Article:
• My 4 year old thankfully hasn’t done this recently, but as spirited 2 year old, with in a few weeks of each other, he did this, drew on our bed with a purple marker, and got into his daddy’s black shoe polish…I def. yelled with the permanent marker on the walls, floor, and himself (turns out he wanted tattoos like mommy and daddy), by the time the shoe polish incident happened, I just laughed, told him that it was naughty to do that, took a picture to remember the incident, and cleaned him up. I then went to work on our cream colored carpet in our apartment…thankfully by the time we moved they legally had to lay down new carpet.

  7. I made a list of things I would do if I were a kid…I plan on doing one thing on this list every time I feel myself getting frustrated with my kid. 🙂

  8. Thanks once again for inspiring me! Your constant upbeat, consistently hopeful attitude is so contagious–you are really helping to change lives in such an awesome, incredible way. You are truly helping to change the world. Thank you so very much!

  9. This is beautiful and the journey back to one’s own childhood so precious! I often find myself thinking “what they are doing really bugs me, but oh boy, I have been so much worse!!”. Always a good corrective for parents. Thanks for opening that perspective!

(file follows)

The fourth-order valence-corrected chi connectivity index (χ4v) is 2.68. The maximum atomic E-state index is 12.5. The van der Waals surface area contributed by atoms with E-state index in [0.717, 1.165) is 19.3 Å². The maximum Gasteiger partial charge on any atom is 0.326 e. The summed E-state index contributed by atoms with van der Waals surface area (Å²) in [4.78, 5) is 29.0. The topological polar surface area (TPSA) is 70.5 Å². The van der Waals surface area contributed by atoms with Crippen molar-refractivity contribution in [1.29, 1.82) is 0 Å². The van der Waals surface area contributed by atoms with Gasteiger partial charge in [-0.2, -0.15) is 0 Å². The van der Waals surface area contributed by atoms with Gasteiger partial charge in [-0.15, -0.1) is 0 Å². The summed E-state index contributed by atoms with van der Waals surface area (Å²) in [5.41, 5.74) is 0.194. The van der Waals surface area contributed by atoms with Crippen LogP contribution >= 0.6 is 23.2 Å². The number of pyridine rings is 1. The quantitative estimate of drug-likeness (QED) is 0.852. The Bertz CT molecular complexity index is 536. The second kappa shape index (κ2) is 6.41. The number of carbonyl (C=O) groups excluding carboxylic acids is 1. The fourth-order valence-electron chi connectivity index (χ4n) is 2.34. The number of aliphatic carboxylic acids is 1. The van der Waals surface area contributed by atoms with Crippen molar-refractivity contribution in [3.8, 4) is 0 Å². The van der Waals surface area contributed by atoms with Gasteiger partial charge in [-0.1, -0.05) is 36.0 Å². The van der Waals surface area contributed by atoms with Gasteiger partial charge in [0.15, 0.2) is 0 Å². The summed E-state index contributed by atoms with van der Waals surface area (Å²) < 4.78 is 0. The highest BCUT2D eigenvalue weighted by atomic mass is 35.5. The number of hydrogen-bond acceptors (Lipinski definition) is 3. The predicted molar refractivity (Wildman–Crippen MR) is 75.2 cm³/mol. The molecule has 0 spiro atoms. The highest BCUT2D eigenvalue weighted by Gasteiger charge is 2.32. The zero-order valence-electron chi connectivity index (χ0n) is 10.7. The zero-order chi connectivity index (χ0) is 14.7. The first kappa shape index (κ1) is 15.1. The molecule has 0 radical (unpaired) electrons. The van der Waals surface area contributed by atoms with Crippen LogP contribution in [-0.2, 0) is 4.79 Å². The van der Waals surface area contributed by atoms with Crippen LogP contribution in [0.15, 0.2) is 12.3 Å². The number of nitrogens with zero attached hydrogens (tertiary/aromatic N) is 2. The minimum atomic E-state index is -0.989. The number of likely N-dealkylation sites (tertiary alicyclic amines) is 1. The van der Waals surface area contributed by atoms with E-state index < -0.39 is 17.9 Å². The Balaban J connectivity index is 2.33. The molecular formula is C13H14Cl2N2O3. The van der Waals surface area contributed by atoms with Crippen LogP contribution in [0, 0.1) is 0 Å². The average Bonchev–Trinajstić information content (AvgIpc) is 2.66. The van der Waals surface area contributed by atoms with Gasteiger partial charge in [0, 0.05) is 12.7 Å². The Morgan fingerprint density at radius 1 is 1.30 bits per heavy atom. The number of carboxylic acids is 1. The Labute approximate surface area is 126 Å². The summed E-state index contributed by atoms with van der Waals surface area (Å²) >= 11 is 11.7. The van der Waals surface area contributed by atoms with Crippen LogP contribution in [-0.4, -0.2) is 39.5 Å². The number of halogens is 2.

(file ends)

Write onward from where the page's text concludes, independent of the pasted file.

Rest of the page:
10. on my 3rd week and i think my teeth are falling off from too much clenching. Everytime I feel like yelling, I imagine the Orange Rhino shaking his head in disapproval. Works all the time, almost. Thank you for inspiring me 🙂

  11. This made me cry, its so true. If only we all gave our children the time to explain their reasons, rather than presume a negative because we want our grown up time. Orange Rhino has reminded me, its not my childrens fault Im agitated/stressed/rushed, its mine alone. They are doing what children need the freedom and space to do, even if it is noisy/messy/busy.
    If I was a child again, Id want to do exactly the
    same as my girls pester me for – getting the
    HUGE pump up paddling pool up in the garden, in the rain, and cold because its FUN!

  12. Wow! What an amazing post and a nice slap upside the back of my head! I am just starting the day with my three but I am determined today to just sit back and watch them. Am I jumping to conclusions? Assuming the worst in them? Too focused on myself and my agenda? I need to really start asking the hard questions (which I’ve been avoiding because the answers are so hard to accept)! I came from a yelling household and I am determined that I will not raise my children in that atmosphere! Thank you for the wake up call!